Des Moines Register, November 5, 2013)
For the 421,000 Iowa residents (13 percent of the state population) projected to receive SNAP/Food Stamps over the next year, the recent cuts mean $43 million fewer benefits to program participants, according to the Pew Charitable Trusts. “That money has to be replaced by money coming from somewhere else” and means these individuals will have to make some very tough choices, said Chad Hart, an Iowa State University professor of economics. “These are tough times,” said Ellen Vollinger, legal director at the Food Research and Action Center, an anti-hunger group. “There is already a lot of food insecurity, and this is just going to exacerbate that.”

Boston Herald, November 3, 2013)
Emergency food assistance lines “are already long,” said Jarrett Barrios, CEO of the American Red Cross of Massachusetts, which runs food pantries in Boston and New Bedford. The recent SNAP/Food Stamp cut will make demand go up even more. About 480,000 Massachusetts households are affected by the cut.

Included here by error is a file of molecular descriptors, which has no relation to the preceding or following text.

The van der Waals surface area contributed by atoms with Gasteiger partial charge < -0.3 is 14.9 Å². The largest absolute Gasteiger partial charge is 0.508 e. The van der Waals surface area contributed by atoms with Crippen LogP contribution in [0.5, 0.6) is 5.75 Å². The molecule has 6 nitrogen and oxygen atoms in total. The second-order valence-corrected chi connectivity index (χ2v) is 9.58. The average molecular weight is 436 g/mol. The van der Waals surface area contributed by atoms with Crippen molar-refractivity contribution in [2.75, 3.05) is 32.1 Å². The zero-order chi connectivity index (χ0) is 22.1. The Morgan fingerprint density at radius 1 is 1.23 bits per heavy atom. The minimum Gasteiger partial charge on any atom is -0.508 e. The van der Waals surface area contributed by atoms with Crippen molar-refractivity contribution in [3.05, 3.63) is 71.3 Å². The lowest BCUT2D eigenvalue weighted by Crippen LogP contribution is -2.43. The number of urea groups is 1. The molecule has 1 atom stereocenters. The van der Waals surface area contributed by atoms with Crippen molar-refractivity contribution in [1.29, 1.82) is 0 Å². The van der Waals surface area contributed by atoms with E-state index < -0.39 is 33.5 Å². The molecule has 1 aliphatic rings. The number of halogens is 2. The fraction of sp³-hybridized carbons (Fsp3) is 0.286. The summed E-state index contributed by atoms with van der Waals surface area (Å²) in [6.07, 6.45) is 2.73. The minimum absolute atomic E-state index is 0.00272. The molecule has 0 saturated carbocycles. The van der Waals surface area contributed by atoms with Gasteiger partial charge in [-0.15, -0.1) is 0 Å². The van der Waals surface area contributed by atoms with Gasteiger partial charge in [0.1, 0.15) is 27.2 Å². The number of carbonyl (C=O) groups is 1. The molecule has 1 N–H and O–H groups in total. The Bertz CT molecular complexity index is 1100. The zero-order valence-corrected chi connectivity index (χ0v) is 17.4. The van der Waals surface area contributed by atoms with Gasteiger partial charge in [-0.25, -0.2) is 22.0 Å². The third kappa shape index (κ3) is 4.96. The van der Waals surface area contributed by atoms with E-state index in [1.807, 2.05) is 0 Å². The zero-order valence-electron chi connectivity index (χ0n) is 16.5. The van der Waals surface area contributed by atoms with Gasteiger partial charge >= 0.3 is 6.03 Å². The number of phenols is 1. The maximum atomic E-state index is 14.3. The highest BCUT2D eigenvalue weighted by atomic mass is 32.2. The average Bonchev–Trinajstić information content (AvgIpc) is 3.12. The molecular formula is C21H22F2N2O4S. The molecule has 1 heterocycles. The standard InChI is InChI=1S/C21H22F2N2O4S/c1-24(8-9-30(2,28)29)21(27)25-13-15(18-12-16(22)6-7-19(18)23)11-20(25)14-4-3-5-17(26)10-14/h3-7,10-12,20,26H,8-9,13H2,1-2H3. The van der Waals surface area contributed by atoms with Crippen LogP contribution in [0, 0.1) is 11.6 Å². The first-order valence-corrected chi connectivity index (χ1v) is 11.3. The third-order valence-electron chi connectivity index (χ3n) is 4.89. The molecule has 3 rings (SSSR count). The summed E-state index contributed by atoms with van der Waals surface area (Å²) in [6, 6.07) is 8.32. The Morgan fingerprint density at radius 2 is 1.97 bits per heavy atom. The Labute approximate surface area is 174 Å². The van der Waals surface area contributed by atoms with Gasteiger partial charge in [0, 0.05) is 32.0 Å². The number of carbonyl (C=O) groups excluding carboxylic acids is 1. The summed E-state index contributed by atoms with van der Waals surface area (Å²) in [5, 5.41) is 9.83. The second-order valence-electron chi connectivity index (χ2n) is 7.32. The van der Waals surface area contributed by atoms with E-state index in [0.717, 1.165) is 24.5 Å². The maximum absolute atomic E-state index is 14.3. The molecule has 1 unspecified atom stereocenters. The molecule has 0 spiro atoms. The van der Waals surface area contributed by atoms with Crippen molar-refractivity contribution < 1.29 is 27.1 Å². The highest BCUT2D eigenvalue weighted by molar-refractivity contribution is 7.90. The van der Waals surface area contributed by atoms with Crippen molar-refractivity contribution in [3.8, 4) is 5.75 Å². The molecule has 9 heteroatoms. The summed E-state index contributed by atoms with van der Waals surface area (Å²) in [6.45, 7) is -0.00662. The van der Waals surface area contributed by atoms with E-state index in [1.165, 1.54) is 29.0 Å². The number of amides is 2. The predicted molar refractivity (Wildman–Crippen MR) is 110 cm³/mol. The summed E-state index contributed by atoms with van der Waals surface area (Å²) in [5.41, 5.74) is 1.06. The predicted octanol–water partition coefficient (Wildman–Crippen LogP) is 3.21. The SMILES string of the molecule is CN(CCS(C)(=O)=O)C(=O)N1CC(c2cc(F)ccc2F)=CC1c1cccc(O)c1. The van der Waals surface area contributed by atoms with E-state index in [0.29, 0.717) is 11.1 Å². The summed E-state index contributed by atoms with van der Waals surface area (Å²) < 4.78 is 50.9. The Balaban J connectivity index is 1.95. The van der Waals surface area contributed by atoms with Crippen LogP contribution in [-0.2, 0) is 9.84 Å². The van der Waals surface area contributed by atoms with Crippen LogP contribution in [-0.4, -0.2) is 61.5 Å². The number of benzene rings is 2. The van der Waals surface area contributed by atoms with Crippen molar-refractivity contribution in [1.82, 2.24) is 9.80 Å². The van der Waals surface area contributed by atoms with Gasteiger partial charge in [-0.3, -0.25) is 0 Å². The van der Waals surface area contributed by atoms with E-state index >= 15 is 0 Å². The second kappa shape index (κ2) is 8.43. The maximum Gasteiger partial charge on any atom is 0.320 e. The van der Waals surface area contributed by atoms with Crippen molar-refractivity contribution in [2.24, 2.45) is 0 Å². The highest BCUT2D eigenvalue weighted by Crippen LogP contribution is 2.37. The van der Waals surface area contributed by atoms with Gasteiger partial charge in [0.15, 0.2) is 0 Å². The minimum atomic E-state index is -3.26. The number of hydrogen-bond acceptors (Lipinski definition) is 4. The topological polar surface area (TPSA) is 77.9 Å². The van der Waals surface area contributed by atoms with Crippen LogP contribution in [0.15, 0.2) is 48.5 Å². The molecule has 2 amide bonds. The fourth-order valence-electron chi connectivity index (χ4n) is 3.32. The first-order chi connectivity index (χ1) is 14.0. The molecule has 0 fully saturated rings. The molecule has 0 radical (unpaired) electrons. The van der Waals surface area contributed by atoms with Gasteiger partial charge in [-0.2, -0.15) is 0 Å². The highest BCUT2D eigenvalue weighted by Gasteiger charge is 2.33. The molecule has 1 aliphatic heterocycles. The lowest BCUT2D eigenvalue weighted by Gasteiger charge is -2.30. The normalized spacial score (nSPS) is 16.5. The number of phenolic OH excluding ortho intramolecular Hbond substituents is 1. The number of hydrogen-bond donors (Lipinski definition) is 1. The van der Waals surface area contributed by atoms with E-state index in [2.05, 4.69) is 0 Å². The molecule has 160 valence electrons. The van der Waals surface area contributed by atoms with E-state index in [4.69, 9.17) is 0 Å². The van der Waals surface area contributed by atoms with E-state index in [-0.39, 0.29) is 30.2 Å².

New York
Journal News, November 2, 2013)
The recent SNAP/Food Stamp cut translates into 20.6 million fewer meals for the 3.19 million New Yorkers receiving benefits, according to Linda Bopp, executive director of Hunger Solutions of New York. “There’s a whole lot of negative implications here,” for those on SNAP/Food Stamps, said Bopp. “They purchase even less healthy food or they end up at the soup kitchen or food pantry earlier in the month.”

6. Baltimore’s Temporary Food Supplement Program Boost Important for Child Development
Baltimore Sun, November 6, 2013)